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How to help staff make the most of the summer for mutual benefit

Written by Gary Young on Monday, 12 August 2019. Posted in HR, People

Summertime and the livin’ is easy. So says the old Gershwin song. Many employees would like to have that as the theme tune for a few weeks that blend work more effectively with the chance to take the opportunities that summer offers…

How to help staff make the most of the summer for mutual benefit

Given the technology that we now have at our disposal it is certainly possible for employers to make remote and more flexible working available to more people.  And on the other side you may find that people are just as productive, if not more so, with the opportunity to have a walk on the beach, dabbling their toes in the sea between answering emails or working on a report.

The pros and cons of remote summer working

Clearly one of the pluses is that people aren’t commuting.  This is both saves time and makes for a more relaxed and probably earlier start to the working day.  Let’s not forget this may also mean fewer sick days. If someone gets a summer cold they won’t get unnecessarily tired by their commute.  They may even get more work done than if they’d struggled into work.

Counter intuitively, despite being at home, another plus is a reduction in distractions. Without colleagues to chat to over coffee or by the water cooler more gets done.  Indeed, a recent two-year study on remote working by Google supports other research showing that productivity is not impacted by remote working.

On the con side of remote working employees may need a little time to adjust.  You’ll need to make sure not only that they have the equipment they need to make the transition as easy as possible but also that you have the communication processes in place so that they don’t feel isolated.

Let’s look at what’s needed for people to work remotely and enjoy the summer, in more detail.

The required kit

To ensure people can work effectively from home, or indeed elsewhere, the best choice will be to give them a laptop to work from.  If they are at home the weight of the laptop won’t matter and you’ll have a wide choice of models and cost.  If they’ll be on the move you may need to invest in light weight options such as the Surface range from Microsoft, or alternatives from Dell and Lenovo which will give the performance needed.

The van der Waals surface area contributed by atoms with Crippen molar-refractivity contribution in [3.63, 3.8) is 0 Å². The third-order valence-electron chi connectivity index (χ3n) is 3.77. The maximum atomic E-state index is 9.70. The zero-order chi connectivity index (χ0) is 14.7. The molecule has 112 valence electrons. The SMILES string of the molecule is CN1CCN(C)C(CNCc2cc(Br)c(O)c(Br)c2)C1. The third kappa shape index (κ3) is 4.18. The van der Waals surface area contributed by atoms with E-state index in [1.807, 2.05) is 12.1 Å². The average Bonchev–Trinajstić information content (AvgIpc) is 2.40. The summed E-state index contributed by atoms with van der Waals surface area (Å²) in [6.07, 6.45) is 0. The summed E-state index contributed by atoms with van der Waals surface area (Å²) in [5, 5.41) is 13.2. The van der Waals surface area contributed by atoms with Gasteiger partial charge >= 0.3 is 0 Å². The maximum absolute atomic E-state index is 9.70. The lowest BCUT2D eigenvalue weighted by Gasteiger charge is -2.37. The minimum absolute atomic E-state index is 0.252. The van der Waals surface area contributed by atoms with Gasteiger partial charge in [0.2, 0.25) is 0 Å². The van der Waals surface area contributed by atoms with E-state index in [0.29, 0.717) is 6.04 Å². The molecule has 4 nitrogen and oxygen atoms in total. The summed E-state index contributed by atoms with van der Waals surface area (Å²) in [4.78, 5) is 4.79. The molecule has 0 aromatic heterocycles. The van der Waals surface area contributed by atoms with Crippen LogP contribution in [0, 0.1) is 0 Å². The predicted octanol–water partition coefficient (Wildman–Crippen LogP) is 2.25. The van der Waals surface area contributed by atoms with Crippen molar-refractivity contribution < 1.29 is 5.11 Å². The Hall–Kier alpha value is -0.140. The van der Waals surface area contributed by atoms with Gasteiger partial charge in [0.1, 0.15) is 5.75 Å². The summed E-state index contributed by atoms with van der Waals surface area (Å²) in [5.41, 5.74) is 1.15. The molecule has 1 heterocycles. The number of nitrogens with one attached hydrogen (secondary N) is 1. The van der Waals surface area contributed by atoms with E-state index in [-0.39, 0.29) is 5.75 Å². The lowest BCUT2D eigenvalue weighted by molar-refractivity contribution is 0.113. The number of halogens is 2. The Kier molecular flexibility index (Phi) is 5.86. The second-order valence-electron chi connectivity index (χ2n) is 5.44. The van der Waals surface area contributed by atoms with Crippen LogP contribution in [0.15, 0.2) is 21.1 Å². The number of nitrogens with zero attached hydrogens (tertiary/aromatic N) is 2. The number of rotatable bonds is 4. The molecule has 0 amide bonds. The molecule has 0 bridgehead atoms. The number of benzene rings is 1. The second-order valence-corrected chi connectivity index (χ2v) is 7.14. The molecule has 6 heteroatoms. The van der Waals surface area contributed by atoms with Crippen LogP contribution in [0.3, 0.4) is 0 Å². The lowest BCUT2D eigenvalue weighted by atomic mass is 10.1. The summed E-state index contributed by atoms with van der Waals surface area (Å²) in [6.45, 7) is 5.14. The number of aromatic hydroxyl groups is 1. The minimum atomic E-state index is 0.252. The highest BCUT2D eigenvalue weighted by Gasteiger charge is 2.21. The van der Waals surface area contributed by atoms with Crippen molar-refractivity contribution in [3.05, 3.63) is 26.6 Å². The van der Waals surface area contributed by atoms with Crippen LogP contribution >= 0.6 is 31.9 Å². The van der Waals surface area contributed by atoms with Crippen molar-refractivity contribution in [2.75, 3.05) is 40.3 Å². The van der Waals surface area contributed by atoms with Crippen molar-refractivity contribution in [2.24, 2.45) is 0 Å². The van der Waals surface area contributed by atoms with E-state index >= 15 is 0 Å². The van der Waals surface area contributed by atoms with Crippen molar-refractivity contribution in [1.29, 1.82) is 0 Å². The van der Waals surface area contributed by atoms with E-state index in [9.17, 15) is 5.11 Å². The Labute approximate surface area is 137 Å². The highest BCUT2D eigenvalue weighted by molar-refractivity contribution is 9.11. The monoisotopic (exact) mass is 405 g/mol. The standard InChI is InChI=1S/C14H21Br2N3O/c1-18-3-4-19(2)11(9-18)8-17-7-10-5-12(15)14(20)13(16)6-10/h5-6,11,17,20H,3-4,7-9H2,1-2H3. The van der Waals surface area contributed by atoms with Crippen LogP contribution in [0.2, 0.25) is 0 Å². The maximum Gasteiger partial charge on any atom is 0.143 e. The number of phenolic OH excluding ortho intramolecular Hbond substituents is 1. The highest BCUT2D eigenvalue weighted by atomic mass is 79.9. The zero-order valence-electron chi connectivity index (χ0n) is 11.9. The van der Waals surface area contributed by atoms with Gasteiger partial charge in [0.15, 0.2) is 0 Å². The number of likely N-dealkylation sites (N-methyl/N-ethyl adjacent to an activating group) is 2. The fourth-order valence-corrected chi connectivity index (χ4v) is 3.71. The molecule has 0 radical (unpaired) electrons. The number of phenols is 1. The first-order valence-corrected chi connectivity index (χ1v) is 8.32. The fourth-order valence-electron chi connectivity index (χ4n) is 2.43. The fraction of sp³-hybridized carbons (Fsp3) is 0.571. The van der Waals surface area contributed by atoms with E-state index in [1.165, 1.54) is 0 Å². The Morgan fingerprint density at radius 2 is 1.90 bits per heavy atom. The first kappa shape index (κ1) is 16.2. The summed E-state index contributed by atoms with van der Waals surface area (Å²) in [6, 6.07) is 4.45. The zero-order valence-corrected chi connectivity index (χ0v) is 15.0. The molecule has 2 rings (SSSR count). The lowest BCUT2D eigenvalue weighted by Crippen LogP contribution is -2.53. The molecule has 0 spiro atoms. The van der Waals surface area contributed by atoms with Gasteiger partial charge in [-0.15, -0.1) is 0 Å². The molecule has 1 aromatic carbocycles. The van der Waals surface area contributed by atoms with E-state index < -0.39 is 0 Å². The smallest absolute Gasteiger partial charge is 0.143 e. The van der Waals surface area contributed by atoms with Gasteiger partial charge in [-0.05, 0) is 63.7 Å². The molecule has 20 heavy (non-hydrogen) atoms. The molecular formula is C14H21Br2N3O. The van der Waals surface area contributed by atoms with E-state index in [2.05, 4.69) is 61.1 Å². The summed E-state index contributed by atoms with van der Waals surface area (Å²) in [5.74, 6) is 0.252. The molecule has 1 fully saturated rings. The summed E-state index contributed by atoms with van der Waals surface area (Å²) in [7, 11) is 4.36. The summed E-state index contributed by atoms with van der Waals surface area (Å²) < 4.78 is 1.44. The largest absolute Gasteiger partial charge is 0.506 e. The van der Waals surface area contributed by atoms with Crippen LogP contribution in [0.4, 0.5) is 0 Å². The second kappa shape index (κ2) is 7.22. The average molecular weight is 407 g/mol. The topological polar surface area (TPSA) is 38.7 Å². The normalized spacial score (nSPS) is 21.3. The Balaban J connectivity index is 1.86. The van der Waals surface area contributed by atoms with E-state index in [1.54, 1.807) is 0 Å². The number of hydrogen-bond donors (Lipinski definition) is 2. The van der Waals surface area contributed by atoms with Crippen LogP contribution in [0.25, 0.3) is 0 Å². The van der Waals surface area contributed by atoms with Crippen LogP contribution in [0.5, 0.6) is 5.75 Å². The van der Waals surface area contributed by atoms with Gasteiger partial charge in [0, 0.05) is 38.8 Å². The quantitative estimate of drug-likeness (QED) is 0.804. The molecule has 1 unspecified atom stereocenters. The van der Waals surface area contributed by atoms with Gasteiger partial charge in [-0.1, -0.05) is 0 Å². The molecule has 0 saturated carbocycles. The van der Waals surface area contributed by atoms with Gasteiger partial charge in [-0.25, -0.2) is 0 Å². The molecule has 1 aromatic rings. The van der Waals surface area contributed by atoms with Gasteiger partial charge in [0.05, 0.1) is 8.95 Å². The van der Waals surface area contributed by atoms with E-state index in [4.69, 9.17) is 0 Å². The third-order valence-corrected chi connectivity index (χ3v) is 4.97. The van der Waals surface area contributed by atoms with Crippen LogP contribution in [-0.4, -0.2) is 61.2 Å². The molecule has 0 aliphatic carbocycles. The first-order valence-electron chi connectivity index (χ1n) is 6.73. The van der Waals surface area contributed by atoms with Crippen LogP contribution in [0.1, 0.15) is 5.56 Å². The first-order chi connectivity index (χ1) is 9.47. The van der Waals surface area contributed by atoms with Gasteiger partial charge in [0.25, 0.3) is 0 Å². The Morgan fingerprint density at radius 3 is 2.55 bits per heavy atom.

Network access and security

You’ll need to give network access while ensuring company’s data is kept secure.

Many small companies are now using Office365 which means that employees can access documents, email etc from anywhere that has an internet connection.

VPN technologies are still in use so if you have a local server infrastructure this may still be the right option for you.

If people are using their home internet connection you’ll have to check their contracts to make sure they have unlimited data. With 4G (and in some areas 5G) tethering to their smartphones and using data packages is an option, particularly if they will be moving to different locations.  They might just want to nip out for a change of scene and work from a local park or café. 

What will be very important is that you make sure they understand the risks involved in using free WiFi.  We recommend you think carefully about whether staff should be connecting to public WiFi, particularly free WiFi. These are easy to clone and can give hackers access to your devices and your network.

.  For overall security you’ll need endpoint protection to secure all the devices connected to your company network e.g. laptop, smartphone and even employee’s personal equipment.  Consider suppliers such as ESET and Sophos which will make life easy on this front.